What is Metabolomics?

The study of metabolomics has been under development for decades. However, only recently have its possibilities in cancer diagnosis and treatment become more than just speculation. The beauty of metabolomics lies in its ability to measure physiological changes without invasive methods. Thus, it can transform cancer research and diagnosis, but many hurdles prevent it from clinical application for oncology treatments. This article investigates what metabolomics is, why it is essential for cancer diagnosis, and how human breath can be sufficient to collect metabolites.

Metabolomics Disrupting Cancer Research?

How Is Metabolomics Disrupting Cancer Research?

Metabolomics is an emerging research technology that’s becoming a staple to supplement traditional “omic” tools. Cancer detection techniques are essential for early diagnosis and provide a way to screen appropriate populations, guide initial treatment strategies, assess the efficacy of treatments, and track cancer progression.

Biologically, cancer cells rewire their metabolism to propagate exponentially and adapt themselves in the tumor microenvironment. However, these changes are also triggered by cancerous tissues, which can change normal tissue metabolism. This is where metabolomics comes in.

Metabolomics research can help identify cancer biomarkers, which can be used in developing more targeted treatments. Metabolomics is also being looked at for tumor staging and assessing treatment efficacy. Thus, researchers play an integral role in advancing cancer treatment and diagnosis despite the challenges surrounding building a metabolomics database.

What are VOCs and how are they used to detect cancer?

Many volatile organic compounds are chemicals found in many products we use to build and maintain our homes. But VOCs are also produced and emitted through the metabolism of cancer cells or the body’s immune system so these are considered novel cancer biomarkers for screening purposes. These gaseous molecules that can be sampled quickly and non-invasively from our breath.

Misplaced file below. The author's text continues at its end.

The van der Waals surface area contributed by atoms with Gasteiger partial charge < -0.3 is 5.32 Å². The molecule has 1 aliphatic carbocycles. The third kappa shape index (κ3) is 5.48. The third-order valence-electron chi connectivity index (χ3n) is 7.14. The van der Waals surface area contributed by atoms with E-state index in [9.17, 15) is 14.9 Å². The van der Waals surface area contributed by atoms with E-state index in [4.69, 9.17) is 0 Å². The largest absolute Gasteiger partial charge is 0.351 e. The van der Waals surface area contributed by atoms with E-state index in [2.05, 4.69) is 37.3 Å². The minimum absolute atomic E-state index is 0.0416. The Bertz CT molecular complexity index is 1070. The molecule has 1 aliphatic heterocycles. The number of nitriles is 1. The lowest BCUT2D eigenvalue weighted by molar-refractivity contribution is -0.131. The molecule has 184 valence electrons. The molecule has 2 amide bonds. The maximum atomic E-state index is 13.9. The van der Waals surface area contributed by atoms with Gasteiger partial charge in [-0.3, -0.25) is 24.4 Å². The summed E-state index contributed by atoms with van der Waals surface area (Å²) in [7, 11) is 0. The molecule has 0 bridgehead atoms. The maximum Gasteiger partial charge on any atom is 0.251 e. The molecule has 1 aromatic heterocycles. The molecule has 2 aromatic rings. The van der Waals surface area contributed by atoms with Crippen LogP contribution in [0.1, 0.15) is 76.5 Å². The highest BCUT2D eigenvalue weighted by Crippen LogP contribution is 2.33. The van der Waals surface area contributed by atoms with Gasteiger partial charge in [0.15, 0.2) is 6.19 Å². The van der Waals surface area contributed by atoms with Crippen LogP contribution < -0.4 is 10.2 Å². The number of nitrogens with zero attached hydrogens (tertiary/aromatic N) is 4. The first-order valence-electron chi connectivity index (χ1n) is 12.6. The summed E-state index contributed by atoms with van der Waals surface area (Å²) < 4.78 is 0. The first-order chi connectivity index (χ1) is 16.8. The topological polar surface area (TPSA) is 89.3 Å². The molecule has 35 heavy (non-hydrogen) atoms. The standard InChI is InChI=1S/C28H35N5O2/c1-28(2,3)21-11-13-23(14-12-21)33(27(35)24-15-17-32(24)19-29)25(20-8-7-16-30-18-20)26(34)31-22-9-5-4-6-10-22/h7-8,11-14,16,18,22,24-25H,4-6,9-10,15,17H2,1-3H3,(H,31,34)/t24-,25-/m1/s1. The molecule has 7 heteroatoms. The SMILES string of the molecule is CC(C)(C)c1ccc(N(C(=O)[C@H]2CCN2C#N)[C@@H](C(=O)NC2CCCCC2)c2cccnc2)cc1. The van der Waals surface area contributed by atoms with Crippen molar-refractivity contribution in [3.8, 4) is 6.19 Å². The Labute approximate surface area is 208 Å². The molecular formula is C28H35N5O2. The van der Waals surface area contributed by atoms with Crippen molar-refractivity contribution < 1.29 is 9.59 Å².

Detecting cancer in Breath

Cancer cells produce VOCs which can be detected in Breath.

Breath Test

Human breath is sampled in a specifically designed breath bag.

Data Analysis Scientists

Scientists and Clinicians use breath sample data and analyze it using AI software. 

Electronic Noses Help Detect Cancerous VOCs

Detecting Cancer in Breath

A patient’s breath is a mixture of hundreds of biochemical substances with unique characteristics. An electronic nose consists of an analytical instrument that attempts to emulate the aroma identification process through the construction of electronic smell systems.  It offers a fast, safe, and reliable alternative with technical and economic advantages compared to other gas chromatography or sensory analysis procedures.

Breath contains chemical compounds that present information about one’s health. The breath can be used to identify biomarkers of disease and detect illnesses in their earliest stages. It can even monitor or predict a person’s response to treatments and assess exposure to toxic substances such as chemicals or pollutants. 

Breast Test Altus Lifescience

The Untapped Potential of Metabolomics for Cancer Detection

Electronic noses or E-noses are considered an easy and practical way of identifying VOCs in the environment. E-Noses are non-invasive, with minimal setup required for use, and can detect very low levels of VOCs. The new technology is based on electro-biochemical sensors that create a unique patient’s breath sample fingerprint. This enables us to characterize, classify and differentiate VOCs. These are analyzed by AI software which uses statistical analysis to screen for cancerous metabolites, such as formaldehyde, acetone, or even alcohol in their exhaled air. 

Breath contains chemical compounds that present information about one’s health. The breath test can be used to identify biomarkers of disease and detect illnesses in their earliest stages. Breath Technology based on Metabolomics has the potential to be an effective early detection tool for many cancers, especially for breast cancer screening

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